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New research validates Twitter’s bot claim challenged by Elon Musk as court case looms

New research has revealed Elon Musk’s concerns about the amount of bots on Twitter are unfounded, ahead of his court battle with the social media site in October.

Elon Musk made headlines this year when it was announced he had agreed to buy Twitter for $44bn, only to terminate the deal soon after, leading to Twitter suing to hold him to the agreement. 

One of Musk’s reasons for pulling out of the deal was a dispute over the amount of Twitter accounts that are bots, which he claims make up 20% of monetisable daily active users (mDAU); i.e. users that will generate income for the company. However, a report by data intelligence platform Similarweb has looked into Twitter’s mDAU and found that bots do not make up a large percentage and that the actual number is much closer to Twitter’s claim of 5%. 

Data scientists estimated the mDAU of Twitter using Similarweb’s extensive datasets (user panels, direct measurements and publicly available data) with statistical analysis. The study found no evidence to support Musk’s claim that up to 20% of mDAUs are bots and that Twitter’s 5% bot estimate looks reasonable.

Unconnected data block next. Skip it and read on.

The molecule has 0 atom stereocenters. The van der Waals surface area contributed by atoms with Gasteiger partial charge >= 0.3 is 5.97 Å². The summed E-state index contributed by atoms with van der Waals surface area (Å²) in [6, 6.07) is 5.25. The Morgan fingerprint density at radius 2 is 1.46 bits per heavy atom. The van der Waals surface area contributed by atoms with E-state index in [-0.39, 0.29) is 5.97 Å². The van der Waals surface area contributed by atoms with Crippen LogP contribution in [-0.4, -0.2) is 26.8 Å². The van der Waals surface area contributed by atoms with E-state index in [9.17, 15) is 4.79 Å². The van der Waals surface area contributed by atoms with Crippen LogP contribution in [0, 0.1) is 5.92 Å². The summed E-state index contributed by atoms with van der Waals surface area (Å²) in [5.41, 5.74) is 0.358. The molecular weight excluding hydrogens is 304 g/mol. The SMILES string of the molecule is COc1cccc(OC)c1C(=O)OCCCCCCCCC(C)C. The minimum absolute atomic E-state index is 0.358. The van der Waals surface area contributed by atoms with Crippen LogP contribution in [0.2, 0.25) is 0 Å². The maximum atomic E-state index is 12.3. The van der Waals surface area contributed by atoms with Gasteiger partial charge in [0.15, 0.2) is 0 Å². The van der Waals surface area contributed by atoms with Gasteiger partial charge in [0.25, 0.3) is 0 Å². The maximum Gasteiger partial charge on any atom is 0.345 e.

“We looked at the problem of verifying the reported mDAU by Twitter from a unique perspective,” Similarweb CTO Ron Asher said. “We use a panel where we have confidence that the panellists are real human users. With that information in hand and the proper models, we were able to accurately analyse the population of the reported mDAU by Twitter. In a nutshell, we believe that our data supports Twitter’s position on this point.”

However, this does not mean that Twitter is completely in the clear. The study also found a unique trend related to the content creation activity of Twitter’s mDAU revealing that only 19% of real US authenticated Twitter users generate content on any given day.  

Assuming Twitter’s estimate that 5% of mDAU are bots is correct, and combining this with Similarweb’s research estimate that 19% of mDAU create all content, this implies that approximately 20.8% of the US content on Twitter is generated by bots. This is also only a low estimate. Given that bots generate an estimated 1.57x more content than humans, data suggests that bots likely generate 29.2% of US content on Twitter.

While the research may not undermine Twitter’s mDAU statistics, it does undercut the opportunities for real human interaction on Twitter that could be considered valuable.